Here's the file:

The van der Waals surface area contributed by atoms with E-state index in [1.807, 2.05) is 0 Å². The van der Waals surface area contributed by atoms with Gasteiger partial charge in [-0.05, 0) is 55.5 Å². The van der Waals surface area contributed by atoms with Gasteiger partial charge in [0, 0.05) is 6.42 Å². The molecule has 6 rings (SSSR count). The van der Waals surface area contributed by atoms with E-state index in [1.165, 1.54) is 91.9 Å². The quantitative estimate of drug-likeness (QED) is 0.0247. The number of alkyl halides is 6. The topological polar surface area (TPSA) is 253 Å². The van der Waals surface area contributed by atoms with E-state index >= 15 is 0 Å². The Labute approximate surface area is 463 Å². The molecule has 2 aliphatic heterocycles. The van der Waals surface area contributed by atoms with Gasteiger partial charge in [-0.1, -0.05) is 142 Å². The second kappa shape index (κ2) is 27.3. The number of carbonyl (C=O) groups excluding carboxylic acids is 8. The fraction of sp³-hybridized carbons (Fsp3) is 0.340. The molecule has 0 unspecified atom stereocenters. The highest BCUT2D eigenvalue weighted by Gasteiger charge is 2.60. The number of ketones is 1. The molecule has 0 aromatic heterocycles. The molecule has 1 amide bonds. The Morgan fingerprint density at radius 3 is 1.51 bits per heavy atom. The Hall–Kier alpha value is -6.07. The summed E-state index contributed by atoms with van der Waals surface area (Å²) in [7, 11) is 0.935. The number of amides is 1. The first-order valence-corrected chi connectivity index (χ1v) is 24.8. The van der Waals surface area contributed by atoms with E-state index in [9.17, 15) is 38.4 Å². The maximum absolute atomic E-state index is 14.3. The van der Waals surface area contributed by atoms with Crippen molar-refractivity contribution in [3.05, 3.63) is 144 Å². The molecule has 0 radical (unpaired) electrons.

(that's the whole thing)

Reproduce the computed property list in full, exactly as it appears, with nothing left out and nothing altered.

The van der Waals surface area contributed by atoms with E-state index in [1.807, 2.05) is 0 Å². The van der Waals surface area contributed by atoms with Gasteiger partial charge in [-0.05, 0) is 55.5 Å². The van der Waals surface area contributed by atoms with Gasteiger partial charge in [0, 0.05) is 6.42 Å². The molecule has 6 rings (SSSR count). The van der Waals surface area contributed by atoms with E-state index in [1.165, 1.54) is 91.9 Å². The quantitative estimate of drug-likeness (QED) is 0.0247. The number of alkyl halides is 6. The topological polar surface area (TPSA) is 253 Å². The van der Waals surface area contributed by atoms with E-state index >= 15 is 0 Å². The Labute approximate surface area is 463 Å². The molecule has 2 aliphatic heterocycles. The van der Waals surface area contributed by atoms with Gasteiger partial charge in [-0.1, -0.05) is 142 Å². The second kappa shape index (κ2) is 27.3. The number of carbonyl (C=O) groups excluding carboxylic acids is 8. The fraction of sp³-hybridized carbons (Fsp3) is 0.340. The molecule has 0 unspecified atom stereocenters. The highest BCUT2D eigenvalue weighted by Gasteiger charge is 2.60. The number of ketones is 1. The molecule has 0 aromatic heterocycles. The molecule has 1 amide bonds. The Morgan fingerprint density at radius 3 is 1.51 bits per heavy atom. The Hall–Kier alpha value is -6.07. The summed E-state index contributed by atoms with van der Waals surface area (Å²) in [7, 11) is 0.935. The number of amides is 1. The first-order valence-corrected chi connectivity index (χ1v) is 24.8. The van der Waals surface area contributed by atoms with E-state index in [9.17, 15) is 38.4 Å². The maximum absolute atomic E-state index is 14.3. The van der Waals surface area contributed by atoms with Crippen molar-refractivity contribution in [3.05, 3.63) is 144 Å². The molecule has 0 radical (unpaired) electrons.